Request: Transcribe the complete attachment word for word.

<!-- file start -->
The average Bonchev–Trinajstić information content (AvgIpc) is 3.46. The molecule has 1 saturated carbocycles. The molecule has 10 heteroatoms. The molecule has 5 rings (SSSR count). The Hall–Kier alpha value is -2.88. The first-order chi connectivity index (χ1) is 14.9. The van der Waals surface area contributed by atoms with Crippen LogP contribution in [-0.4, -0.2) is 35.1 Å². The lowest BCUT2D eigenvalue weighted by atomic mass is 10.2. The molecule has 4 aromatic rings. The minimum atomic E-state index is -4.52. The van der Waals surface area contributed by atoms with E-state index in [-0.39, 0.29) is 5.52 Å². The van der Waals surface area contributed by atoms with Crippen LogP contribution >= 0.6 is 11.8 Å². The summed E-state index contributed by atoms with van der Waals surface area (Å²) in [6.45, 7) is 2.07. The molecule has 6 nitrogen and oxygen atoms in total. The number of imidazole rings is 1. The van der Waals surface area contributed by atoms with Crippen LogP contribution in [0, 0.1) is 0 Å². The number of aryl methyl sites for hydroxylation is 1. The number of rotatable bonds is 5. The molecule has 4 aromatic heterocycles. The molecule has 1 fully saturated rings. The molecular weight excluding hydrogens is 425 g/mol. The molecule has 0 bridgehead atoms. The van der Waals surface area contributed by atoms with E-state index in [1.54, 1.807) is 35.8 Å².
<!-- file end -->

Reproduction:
The average Bonchev–Trinajstić information content (AvgIpc) is 3.46. The molecule has 1 saturated carbocycles. The molecule has 10 heteroatoms. The molecule has 5 rings (SSSR count). The Hall–Kier alpha value is -2.88. The first-order chi connectivity index (χ1) is 14.9. The van der Waals surface area contributed by atoms with Crippen LogP contribution in [-0.4, -0.2) is 35.1 Å². The lowest BCUT2D eigenvalue weighted by atomic mass is 10.2. The molecule has 4 aromatic rings. The minimum atomic E-state index is -4.52. The van der Waals surface area contributed by atoms with E-state index in [-0.39, 0.29) is 5.52 Å². The van der Waals surface area contributed by atoms with Crippen LogP contribution >= 0.6 is 11.8 Å². The summed E-state index contributed by atoms with van der Waals surface area (Å²) in [6.45, 7) is 2.07. The molecule has 6 nitrogen and oxygen atoms in total. The number of imidazole rings is 1. The van der Waals surface area contributed by atoms with Crippen LogP contribution in [0, 0.1) is 0 Å². The number of aryl methyl sites for hydroxylation is 1. The number of rotatable bonds is 5. The molecule has 4 aromatic heterocycles. The molecule has 1 fully saturated rings. The molecular weight excluding hydrogens is 425 g/mol. The molecule has 0 bridgehead atoms. The van der Waals surface area contributed by atoms with E-state index in [1.54, 1.807) is 35.8 Å².